In the framework of the In-Lab theFlesh_theCircuitry_theGhost a series of lectures - each time with two guest speakers - will be organized by Van Eyck participants Alessandro Bertelle and Antje Guenther and former participants Hanna Nilsson and Rasmus Svensson.
This research group deals with the contemporary status of artificial intelligence (A.I.), with the potential and ethical problems of transhuman body enhancement as also the future of the human body and consequences for the civilization and society.
On Monday February 1st at 17:30 you are welcome to join the first lecture Artificial horizons: intelligence and its mutated forms in Sci-Fi film in Van Eyck’s auditorium. This lecture will be given by bioethicist Ellen Ter Gast and journalist and art historian Tamar Stelling.
Monday 1 February
17:30 – 18:30
Location: Van Eyck auditorium
More information: http://ec2-54-165-124-139.compute-1.amazonaws.com/
According to newspaper The Guardian, unseen A.I. already rules the world. And journalists ask: should we be more wary of their power?
Science fiction films has spent decades pondering this exact question. Does this genre help us think the new thoughts we need, about how to deal with post biological intelligence?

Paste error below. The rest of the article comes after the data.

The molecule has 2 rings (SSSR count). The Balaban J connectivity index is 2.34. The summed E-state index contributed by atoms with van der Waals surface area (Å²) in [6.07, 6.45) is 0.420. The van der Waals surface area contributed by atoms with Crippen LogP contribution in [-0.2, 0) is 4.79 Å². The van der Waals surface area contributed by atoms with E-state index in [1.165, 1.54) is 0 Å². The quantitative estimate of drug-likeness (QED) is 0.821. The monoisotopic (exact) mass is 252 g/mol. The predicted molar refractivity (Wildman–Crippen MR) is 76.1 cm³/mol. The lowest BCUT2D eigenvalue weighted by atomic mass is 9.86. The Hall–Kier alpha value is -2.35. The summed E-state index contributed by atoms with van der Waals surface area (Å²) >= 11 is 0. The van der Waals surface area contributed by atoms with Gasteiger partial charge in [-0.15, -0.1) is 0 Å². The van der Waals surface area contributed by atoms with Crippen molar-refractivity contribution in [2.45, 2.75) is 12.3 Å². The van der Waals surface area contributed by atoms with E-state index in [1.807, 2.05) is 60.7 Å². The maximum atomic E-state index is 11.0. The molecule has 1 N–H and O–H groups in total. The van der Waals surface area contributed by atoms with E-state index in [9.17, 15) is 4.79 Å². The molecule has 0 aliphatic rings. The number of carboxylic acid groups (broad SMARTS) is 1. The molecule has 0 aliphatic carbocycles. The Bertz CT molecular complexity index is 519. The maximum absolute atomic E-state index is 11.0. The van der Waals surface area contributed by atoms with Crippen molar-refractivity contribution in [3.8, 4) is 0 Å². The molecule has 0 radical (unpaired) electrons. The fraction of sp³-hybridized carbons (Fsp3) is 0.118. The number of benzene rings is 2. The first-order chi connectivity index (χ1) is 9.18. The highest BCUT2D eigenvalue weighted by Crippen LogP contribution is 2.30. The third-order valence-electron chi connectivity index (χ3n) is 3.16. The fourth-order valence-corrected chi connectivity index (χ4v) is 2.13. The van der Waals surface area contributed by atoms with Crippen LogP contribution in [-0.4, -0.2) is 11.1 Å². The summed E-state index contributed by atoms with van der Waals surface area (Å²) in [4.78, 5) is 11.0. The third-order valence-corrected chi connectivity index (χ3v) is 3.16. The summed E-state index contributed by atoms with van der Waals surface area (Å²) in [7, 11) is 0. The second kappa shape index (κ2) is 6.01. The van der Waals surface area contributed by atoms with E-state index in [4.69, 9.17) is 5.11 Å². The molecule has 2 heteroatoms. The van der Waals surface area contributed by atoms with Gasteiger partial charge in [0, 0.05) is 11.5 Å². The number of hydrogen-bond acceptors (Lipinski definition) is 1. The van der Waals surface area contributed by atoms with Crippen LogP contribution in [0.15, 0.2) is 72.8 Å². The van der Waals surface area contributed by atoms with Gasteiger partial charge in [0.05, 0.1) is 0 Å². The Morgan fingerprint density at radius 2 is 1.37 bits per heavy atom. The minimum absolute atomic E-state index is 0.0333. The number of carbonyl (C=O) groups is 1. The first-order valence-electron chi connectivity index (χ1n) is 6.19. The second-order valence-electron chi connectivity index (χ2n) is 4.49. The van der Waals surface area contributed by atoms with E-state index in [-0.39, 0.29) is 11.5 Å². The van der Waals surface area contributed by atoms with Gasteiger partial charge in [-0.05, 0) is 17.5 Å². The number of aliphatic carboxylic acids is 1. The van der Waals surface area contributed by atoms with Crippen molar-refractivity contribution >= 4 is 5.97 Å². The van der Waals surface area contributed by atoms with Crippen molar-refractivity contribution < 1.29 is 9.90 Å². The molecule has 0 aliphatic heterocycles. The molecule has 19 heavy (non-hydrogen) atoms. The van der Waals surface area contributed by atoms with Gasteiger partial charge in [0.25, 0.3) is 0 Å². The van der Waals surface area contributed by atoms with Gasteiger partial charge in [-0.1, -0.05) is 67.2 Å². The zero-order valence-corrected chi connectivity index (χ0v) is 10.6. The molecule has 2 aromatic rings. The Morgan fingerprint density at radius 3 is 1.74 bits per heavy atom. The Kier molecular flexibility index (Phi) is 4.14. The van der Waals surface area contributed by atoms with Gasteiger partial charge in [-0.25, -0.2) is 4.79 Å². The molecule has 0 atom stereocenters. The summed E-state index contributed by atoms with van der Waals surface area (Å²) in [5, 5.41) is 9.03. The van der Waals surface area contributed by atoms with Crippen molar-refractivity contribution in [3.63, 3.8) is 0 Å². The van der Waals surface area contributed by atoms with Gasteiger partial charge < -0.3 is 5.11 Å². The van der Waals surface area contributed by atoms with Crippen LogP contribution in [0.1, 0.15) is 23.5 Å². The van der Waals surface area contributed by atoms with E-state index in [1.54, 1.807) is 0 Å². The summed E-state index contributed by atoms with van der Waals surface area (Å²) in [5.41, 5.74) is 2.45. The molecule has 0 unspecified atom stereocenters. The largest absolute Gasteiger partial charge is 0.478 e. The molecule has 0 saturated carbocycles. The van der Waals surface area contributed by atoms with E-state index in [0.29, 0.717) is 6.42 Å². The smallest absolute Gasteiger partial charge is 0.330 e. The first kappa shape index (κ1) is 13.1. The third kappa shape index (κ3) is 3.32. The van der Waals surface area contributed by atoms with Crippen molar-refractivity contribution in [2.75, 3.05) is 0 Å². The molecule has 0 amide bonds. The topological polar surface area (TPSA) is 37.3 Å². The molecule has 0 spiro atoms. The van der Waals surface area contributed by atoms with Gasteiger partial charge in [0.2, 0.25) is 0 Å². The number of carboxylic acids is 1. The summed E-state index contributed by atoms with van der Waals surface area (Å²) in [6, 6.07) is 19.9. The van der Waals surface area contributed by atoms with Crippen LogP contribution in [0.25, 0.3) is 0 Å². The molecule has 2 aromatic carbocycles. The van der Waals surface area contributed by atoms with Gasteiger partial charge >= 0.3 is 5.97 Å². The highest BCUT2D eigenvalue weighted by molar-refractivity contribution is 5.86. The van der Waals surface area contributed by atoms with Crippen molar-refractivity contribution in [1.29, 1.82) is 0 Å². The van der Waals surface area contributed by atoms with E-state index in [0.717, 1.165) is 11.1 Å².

Generally A.I. in SciFi film seems to fit one of the following archetypes:
• Pygmalion: the creator falls in love with its creation
• Pinocchio: the creation wants to become human and/ or treated as a human
• Frankenstein: the creation gets out of control and turns against its creator
This is because Sci-Fi A.I. is always somehow ‘embodied’. Is its physical manifestation necessary for humans to imagine A.I.? Can we think of A.I. without giving it a precise form? What would this A.I. really be like – would it dream of being human at all?
Bioethicist Ellen ter Gast and tech writer Tamar Stelling will investigate those topics through the eyes of science fiction films.
Selection: 2001: A Space Odyssey (1968), Star Trek (1979 - ), Star Wars (1977 - ), Ghost in the Shell (1995 - ), Isaac Asimov’s Positronic man (1992), HER (2015), Blade Runner (1982), Robot & Frank (2012), WALL·E (2008), Ex Machina (2015), RoboCop (2014) Transcendence (2014), Terminator (1984), Solaris (1972 / 2002), Colossus: The Forbin Project (1970) etc.
Ellen ter Gast is program developer art science at iArts Maastricht and lecturer bioethics at the University of Leiden. Ellen holds a Master degree in both neurobiology and philosophy. In 2007 Ellen defended her PhD thesis Biotech Pioneers, a story about the fears and hopes that underlie the biotech revolution. Art and science fiction are as important to her thoughts as science fact.
Tamar Stelling is a freelance (science) journalist and art historian. She writes in particular about cross-pollinations between art and science, art and organic matter or animals and technology. The unsuspected characteristics and pursuits of our fellow creatures also captivate her. Did you know jellyfish are taking over the world?